So you’re in the market for a low-cost smart home speaker, but you aren’t sure where to begin.
While Google may have arrived late to the party with Google Home, the search giant is rapidly catching up with Amazon with a slew of feature upgrades, device integrations and new hardware packing its smart assistant. With good looks, great pricing and (almost) all the features available from its big brothers, the $49 Google Home Mini is perfectly positioned both as an entry-level gateway to the Google Assistant and supporting accessory for homes already equipped with Google Home.
Of course, Amazon and Alexa are old hands at cute and compact smart assistants. Now on its 3rd generation, the $50 Echo Dot has been wowing Alexa-fans for years, and this latest upgrade in the device is a big one. Google Home Mini vs. Amazon Echo Dot – which is best? We put the two devices side-by-side and ran them through the gauntlet (OK, not literally) to find out which device is better.
It’s showdown time!
While you could be forgiven for thinking that Google Home Mini and Amazon Echo Dot are similarly-priced devices offering similar specifications, a dig into the spec sheets reveals some important differences. Yes, these are both entry-level, compact, smart assistant controllers, but there’s nuances you should be aware of.
With an array of seven far-field microphones, advanced Bluetooth audio support and, importantly, a 3.5mm audio jack, the Echo Dot is a low-cost Alexa controller. The 3rd generation of the device has greatly improved audio and sound quality over the previous Echo models. The Echo 3rd gen has a 1.6” speaker, and you can connect the Echo Dot to a larger speaker if you want. You can also improve the sound on your Google Home by connecting a more powerful speaker through the Google Home app.
In contrast, the Google Home Mini only has two far-field microphones for voice detection, but it does have a 1.57-inch driver. There’s Bluetooth support, but the device lacks an audio port. Integrated Chromecast and Chromecast Audio streaming and enhanced audio format support demonstrates Google’s belief that Home Mini can serve as a competent, if compact, standalone speaker – alongside other duties. Still, it doesn’t hold a candle to the sound upgrade made to the newest Echo Dot.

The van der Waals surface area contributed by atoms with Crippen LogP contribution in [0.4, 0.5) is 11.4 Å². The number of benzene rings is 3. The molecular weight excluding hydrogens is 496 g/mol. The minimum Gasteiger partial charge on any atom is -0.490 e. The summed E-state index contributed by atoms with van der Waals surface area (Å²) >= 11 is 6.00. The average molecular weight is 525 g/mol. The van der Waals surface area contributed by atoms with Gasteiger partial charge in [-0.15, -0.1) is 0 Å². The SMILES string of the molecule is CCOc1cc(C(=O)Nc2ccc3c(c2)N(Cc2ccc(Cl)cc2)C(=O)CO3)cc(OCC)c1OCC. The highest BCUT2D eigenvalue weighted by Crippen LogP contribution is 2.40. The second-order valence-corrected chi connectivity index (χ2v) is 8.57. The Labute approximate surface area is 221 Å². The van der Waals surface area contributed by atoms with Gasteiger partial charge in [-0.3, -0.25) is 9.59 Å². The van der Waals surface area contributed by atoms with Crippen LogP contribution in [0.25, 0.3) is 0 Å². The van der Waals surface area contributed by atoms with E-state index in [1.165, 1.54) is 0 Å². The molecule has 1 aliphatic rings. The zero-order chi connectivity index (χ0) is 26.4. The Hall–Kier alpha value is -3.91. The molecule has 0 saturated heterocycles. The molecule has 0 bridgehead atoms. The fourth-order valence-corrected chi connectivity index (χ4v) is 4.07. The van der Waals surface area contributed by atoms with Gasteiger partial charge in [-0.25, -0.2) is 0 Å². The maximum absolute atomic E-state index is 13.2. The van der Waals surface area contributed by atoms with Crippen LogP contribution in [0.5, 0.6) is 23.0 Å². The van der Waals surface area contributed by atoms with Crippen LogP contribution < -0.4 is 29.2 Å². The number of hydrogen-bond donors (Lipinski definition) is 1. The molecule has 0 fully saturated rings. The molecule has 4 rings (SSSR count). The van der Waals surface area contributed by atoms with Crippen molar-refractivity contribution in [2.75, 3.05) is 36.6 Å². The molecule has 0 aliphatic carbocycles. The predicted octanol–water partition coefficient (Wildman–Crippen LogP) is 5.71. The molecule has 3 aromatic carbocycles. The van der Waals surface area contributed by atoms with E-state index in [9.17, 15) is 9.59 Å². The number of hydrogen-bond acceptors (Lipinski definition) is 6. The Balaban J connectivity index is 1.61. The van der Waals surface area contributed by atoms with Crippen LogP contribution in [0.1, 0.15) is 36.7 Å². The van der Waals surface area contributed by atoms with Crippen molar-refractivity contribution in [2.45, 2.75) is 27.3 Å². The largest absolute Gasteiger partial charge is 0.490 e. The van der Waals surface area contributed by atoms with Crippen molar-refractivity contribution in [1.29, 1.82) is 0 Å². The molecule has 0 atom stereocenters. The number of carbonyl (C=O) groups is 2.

|Google Home Mini||Amazon Echo Dot|
|Colors||Chalk, Charcoal, or Coral||3rd Gen Comes in Charcoal, Heather Grey, or Sandstone|
|Dimensions||3.86 inches x 1.65 inches||3.9 inches x 1.7 inches|
|Weight||6.1 oz||10.6 oz|
|Audio Formats||HE-AAC, LC-AAC+, MP3, Vorbis, WAV (LPCM), FLAC||AAC/MP4, MP3, HLS, PLS and M3U|
|Networking||802.11b/g/n/ac (2.4 and 5 GHz) Wi-Fi, Bluetooth 4.1 (input), Chromecast & Chromecast Audio Built-in||802.11 a/b/g/n (2.4 and 5 GHz) Wi-Fi Bluetooth Advanced Audio Distribution Profile (A2DP) A/V Remote Control Profile (AVRCP)|
|Voice Support||Google Assistant||Amazon Alexa|
|Controls||Touch controls & Mic mute switch||Volume buttons, action button, mic off button|
|Display||Four LED lights||Top-mounted color light ring|
|Speaker||360-degree sound, 1.57” (40 mm) driver||1.6-inch speaker, 3rd gen has a larger driver than the previous generations (producing 70 percent better sound)|
|Microphone||Two far-field microphones||Seven far-field microphone array|
|Ports||Micro USB (Power)||Micro USB (Power), 3.5 mm audio output|
Winner: Amazon Echo Dot
When it comes to aesthetics, Amazon and Google have taken slightly different approaches. The Echo Dot very much resembles what you’d expect to happen if someone stomped on a regular Amazon Echo. The new and improved puck-shaped device now has a fabric cover and is larger than the older Dot. It has a build-quality that’s far more refined than you’d expect on a $50 device, and the compact size is unobtrusive in the home.
The new Dot retains the iconic blue and orange LED status ring seen on its predeccesor. It adds a little interest, but also makes the Echo Dot more noticeable than you may wish. It’s more rounded at the top and bottom, and comes in charcoal, heather grey, or sandstone.
While the Google Home suffered a more than a few barbs regarding its resemblance to a certain brand of air freshener, there was a clear attempt to visually differentiate the device from other tech in the home. Building on an experiment with the Google OnHub router, Google offers a range of textured covers for the device that allow home owners to better integrate the smart speaker with its surroundings.
That mission continues with Google Home Mini, available in chalk, charcoal, aqua, and coral. Again, build quality is excellent and Home Mini’s pin cushion form factor gives the device its own identity. Google’s designers have even spent time crafting Home Mini’s circular power adapter, which fits neatly in the hand and protrudes from the wall far less than the Echo Dot’s power supply. There’s even clips on the power cable to tidy up any slack. These are small touches, yes, but they demonstrate a level of design detail and care that’s the hallmark of a great device.
Winner: Google Home Mini